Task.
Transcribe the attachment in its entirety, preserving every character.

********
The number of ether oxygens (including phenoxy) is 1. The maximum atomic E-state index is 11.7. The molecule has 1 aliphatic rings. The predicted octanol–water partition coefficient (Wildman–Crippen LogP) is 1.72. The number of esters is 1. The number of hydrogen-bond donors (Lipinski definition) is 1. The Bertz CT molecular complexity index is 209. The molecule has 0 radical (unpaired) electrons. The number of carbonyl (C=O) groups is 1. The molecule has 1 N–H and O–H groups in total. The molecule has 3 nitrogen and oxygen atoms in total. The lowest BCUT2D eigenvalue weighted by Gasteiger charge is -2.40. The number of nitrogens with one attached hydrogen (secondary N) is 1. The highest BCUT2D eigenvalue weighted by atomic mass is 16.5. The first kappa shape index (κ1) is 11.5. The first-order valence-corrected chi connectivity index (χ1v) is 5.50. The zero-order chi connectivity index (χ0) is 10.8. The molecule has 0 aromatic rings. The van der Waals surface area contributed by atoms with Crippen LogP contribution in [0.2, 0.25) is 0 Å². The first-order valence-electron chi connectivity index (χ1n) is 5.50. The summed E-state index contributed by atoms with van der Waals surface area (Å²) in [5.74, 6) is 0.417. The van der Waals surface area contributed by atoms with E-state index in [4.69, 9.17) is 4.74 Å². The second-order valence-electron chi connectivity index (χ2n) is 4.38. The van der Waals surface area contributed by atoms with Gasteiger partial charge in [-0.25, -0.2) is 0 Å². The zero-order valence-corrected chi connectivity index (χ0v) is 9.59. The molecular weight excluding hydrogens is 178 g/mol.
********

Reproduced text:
The number of ether oxygens (including phenoxy) is 1. The maximum atomic E-state index is 11.7. The molecule has 1 aliphatic rings. The predicted octanol–water partition coefficient (Wildman–Crippen LogP) is 1.72. The number of esters is 1. The number of hydrogen-bond donors (Lipinski definition) is 1. The Bertz CT molecular complexity index is 209. The molecule has 0 radical (unpaired) electrons. The number of carbonyl (C=O) groups is 1. The molecule has 1 N–H and O–H groups in total. The molecule has 3 nitrogen and oxygen atoms in total. The lowest BCUT2D eigenvalue weighted by Gasteiger charge is -2.40. The number of nitrogens with one attached hydrogen (secondary N) is 1. The highest BCUT2D eigenvalue weighted by atomic mass is 16.5. The first kappa shape index (κ1) is 11.5. The first-order valence-corrected chi connectivity index (χ1v) is 5.50. The zero-order chi connectivity index (χ0) is 10.8. The molecule has 0 aromatic rings. The van der Waals surface area contributed by atoms with Crippen LogP contribution in [0.2, 0.25) is 0 Å². The first-order valence-electron chi connectivity index (χ1n) is 5.50. The summed E-state index contributed by atoms with van der Waals surface area (Å²) in [5.74, 6) is 0.417. The van der Waals surface area contributed by atoms with E-state index in [4.69, 9.17) is 4.74 Å². The second-order valence-electron chi connectivity index (χ2n) is 4.38. The van der Waals surface area contributed by atoms with Gasteiger partial charge in [-0.25, -0.2) is 0 Å². The zero-order valence-corrected chi connectivity index (χ0v) is 9.59. The molecular weight excluding hydrogens is 178 g/mol.